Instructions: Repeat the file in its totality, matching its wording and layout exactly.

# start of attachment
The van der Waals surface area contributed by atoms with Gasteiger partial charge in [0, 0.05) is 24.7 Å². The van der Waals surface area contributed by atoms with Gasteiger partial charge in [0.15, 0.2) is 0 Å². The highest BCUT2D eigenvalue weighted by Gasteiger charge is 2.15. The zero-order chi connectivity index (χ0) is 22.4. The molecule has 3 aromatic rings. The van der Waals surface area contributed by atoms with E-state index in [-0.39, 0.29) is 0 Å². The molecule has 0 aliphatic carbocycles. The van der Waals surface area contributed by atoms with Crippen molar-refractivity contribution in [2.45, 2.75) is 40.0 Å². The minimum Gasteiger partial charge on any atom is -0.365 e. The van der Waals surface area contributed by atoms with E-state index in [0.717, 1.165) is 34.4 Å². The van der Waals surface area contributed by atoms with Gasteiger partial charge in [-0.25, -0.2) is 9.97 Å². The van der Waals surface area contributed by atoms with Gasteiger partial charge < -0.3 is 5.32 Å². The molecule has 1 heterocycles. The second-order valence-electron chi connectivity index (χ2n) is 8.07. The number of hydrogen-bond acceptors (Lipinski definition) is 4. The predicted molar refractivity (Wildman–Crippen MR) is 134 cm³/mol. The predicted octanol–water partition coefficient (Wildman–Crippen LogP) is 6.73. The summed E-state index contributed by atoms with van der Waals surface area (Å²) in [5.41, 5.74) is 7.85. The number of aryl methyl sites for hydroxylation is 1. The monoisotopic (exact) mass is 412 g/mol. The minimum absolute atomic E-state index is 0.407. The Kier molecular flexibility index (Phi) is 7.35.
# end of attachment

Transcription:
The van der Waals surface area contributed by atoms with Gasteiger partial charge in [0, 0.05) is 24.7 Å². The van der Waals surface area contributed by atoms with Gasteiger partial charge in [0.15, 0.2) is 0 Å². The highest BCUT2D eigenvalue weighted by Gasteiger charge is 2.15. The zero-order chi connectivity index (χ0) is 22.4. The molecule has 3 aromatic rings. The van der Waals surface area contributed by atoms with E-state index in [-0.39, 0.29) is 0 Å². The molecule has 0 aliphatic carbocycles. The van der Waals surface area contributed by atoms with Crippen molar-refractivity contribution in [2.45, 2.75) is 40.0 Å². The minimum Gasteiger partial charge on any atom is -0.365 e. The van der Waals surface area contributed by atoms with E-state index in [0.717, 1.165) is 34.4 Å². The van der Waals surface area contributed by atoms with Gasteiger partial charge in [-0.25, -0.2) is 9.97 Å². The van der Waals surface area contributed by atoms with Gasteiger partial charge < -0.3 is 5.32 Å². The molecule has 1 heterocycles. The second-order valence-electron chi connectivity index (χ2n) is 8.07. The number of hydrogen-bond acceptors (Lipinski definition) is 4. The predicted molar refractivity (Wildman–Crippen MR) is 134 cm³/mol. The predicted octanol–water partition coefficient (Wildman–Crippen LogP) is 6.73. The summed E-state index contributed by atoms with van der Waals surface area (Å²) in [5.41, 5.74) is 7.85. The number of aryl methyl sites for hydroxylation is 1. The monoisotopic (exact) mass is 412 g/mol. The minimum absolute atomic E-state index is 0.407. The Kier molecular flexibility index (Phi) is 7.35.